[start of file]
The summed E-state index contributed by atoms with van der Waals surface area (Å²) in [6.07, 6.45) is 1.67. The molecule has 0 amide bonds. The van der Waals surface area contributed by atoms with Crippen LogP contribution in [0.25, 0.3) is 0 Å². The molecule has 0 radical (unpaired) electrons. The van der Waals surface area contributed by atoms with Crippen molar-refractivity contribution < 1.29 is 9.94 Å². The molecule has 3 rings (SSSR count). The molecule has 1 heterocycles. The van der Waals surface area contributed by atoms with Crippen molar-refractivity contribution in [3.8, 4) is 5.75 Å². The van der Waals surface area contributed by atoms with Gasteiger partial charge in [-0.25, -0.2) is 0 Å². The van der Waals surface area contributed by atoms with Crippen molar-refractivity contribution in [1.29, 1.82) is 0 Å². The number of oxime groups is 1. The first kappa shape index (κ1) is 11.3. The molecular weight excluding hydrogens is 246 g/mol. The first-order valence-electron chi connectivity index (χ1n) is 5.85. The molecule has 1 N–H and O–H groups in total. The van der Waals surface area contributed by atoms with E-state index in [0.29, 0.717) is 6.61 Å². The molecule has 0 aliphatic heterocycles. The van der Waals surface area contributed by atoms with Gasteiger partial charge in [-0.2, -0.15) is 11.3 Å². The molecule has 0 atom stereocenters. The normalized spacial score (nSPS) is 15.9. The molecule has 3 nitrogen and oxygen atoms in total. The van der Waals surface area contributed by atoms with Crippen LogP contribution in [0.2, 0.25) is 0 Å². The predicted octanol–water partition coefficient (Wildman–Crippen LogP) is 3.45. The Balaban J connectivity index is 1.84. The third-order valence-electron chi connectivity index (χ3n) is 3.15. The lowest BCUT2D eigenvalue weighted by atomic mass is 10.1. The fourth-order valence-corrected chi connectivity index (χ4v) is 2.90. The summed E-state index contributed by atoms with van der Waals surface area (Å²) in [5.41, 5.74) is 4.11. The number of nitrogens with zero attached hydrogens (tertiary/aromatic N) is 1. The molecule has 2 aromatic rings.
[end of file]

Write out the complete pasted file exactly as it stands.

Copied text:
The summed E-state index contributed by atoms with van der Waals surface area (Å²) in [6.07, 6.45) is 1.67. The molecule has 0 amide bonds. The van der Waals surface area contributed by atoms with Crippen LogP contribution in [0.25, 0.3) is 0 Å². The molecule has 0 radical (unpaired) electrons. The van der Waals surface area contributed by atoms with Crippen molar-refractivity contribution < 1.29 is 9.94 Å². The molecule has 3 rings (SSSR count). The molecule has 1 heterocycles. The van der Waals surface area contributed by atoms with Crippen molar-refractivity contribution in [3.8, 4) is 5.75 Å². The van der Waals surface area contributed by atoms with Gasteiger partial charge in [-0.25, -0.2) is 0 Å². The van der Waals surface area contributed by atoms with Crippen molar-refractivity contribution in [1.29, 1.82) is 0 Å². The number of oxime groups is 1. The first kappa shape index (κ1) is 11.3. The molecular weight excluding hydrogens is 246 g/mol. The first-order valence-electron chi connectivity index (χ1n) is 5.85. The molecule has 1 N–H and O–H groups in total. The van der Waals surface area contributed by atoms with E-state index in [0.29, 0.717) is 6.61 Å². The molecule has 0 aliphatic heterocycles. The van der Waals surface area contributed by atoms with Gasteiger partial charge in [-0.2, -0.15) is 11.3 Å². The molecule has 0 atom stereocenters. The normalized spacial score (nSPS) is 15.9. The molecule has 3 nitrogen and oxygen atoms in total. The van der Waals surface area contributed by atoms with Crippen LogP contribution in [0.2, 0.25) is 0 Å². The predicted octanol–water partition coefficient (Wildman–Crippen LogP) is 3.45. The Balaban J connectivity index is 1.84. The third-order valence-electron chi connectivity index (χ3n) is 3.15. The lowest BCUT2D eigenvalue weighted by atomic mass is 10.1. The fourth-order valence-corrected chi connectivity index (χ4v) is 2.90. The summed E-state index contributed by atoms with van der Waals surface area (Å²) in [5.41, 5.74) is 4.11. The number of nitrogens with zero attached hydrogens (tertiary/aromatic N) is 1. The molecule has 2 aromatic rings.